A look at each club's record at attacking inside their opponent's 20-metres and defending in their own red zone finds the Eels and Sharks bucked a trend that otherwise found the best clubs were the best red-zone specialists.
Marking down good 20-metre attacking teams as those that required the fewest attacking play-the-balls per try scored, and most defending play-the-balls per try conceded, finds the Roosters were the best team in the competition while fellow grand finalists Canberra and minor premiers Melbourne were also standouts. The Rabbitohs and Sea Eagles also fared well.
At the lower end, wooden spooners the Titans struggled far more than any other club while the Bulldogs, Cowboys and Panthers had plenty of trouble in this area.
This statistic rams home how much 2019 was a 'what could have been' type of season for Sharks fans.
The club had the second-best attack inside 20 after the Roosters, and the third-best defence in their own 20 behind the Roosters and Raiders.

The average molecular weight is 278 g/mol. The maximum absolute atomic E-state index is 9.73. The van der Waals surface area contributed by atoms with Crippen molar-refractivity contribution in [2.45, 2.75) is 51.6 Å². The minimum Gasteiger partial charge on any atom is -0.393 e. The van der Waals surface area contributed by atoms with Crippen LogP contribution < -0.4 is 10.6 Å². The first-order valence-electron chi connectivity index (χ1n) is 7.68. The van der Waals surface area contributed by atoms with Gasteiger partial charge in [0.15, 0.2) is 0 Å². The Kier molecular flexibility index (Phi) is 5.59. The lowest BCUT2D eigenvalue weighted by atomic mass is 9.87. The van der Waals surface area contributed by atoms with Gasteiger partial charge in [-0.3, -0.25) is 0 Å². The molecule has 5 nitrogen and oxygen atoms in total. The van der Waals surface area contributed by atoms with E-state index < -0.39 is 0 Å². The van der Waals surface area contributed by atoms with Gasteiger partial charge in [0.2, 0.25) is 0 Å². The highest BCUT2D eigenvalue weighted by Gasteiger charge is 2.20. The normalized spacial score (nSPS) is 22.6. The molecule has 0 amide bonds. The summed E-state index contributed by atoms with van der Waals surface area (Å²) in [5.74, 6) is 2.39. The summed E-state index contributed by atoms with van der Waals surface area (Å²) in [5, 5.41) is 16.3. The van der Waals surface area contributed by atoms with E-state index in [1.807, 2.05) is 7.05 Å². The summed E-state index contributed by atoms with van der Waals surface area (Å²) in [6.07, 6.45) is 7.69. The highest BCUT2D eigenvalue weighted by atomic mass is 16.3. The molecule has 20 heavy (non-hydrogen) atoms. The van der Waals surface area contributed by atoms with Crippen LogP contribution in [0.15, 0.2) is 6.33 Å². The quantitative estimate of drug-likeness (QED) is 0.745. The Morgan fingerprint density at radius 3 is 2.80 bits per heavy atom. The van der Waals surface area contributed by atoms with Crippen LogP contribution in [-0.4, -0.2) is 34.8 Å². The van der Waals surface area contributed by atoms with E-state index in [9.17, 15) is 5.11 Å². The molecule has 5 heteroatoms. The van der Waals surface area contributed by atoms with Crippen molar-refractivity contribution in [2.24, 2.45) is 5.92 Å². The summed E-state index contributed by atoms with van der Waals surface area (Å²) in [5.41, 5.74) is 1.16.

It also highlights just how costly those games were in which they scored more tries than their opponents and lost on goal-kicking, with a top-four finish totally achievable for John Morris's men had things gone a little differently.
The Sharks' 11.3% of attacking PTBs leading to a try was better than the top four average of 10.8% while the defensive ratio of 7.6% was in line with the top four's 7.4% and easily better than the NRL average of 9.4%.
This metric also suggests the Eels have some work to do at both ends of the field to catch up to the competition heavyweights with their efforts defending their own line worse than any club bar Gold Coast and their attack just eighth-best.
There were other areas the Eels countered these weaknesses however; they were one of the best long-range attacking teams and also scored plenty of tries from kicks, meaning they weren't as reliant on wearing down opponents at the goal-line for points.
A good yardage game and a good long kicking game and the fourth-best possession ratio in the NRL meant their weaknesses defending their own line weren't exposed as often as they could have been either.
All up, 9.5% of attacking possessions led to a try – bang on NRL average and well below the 10.8% average of the top four. But it was their defence – with a huge 11.1% of defensive PTBs yielding a try – that was the worry. The NRL average was 9.4% and for the top four it was just 7.4%, highlighting a big area of potential improvement.
The Roosters, with and NRL-best 12.6% of attacking PTBs leading to a try and just 7.0% at the other end (trailing just Canberra's 6.6%), were the standout club.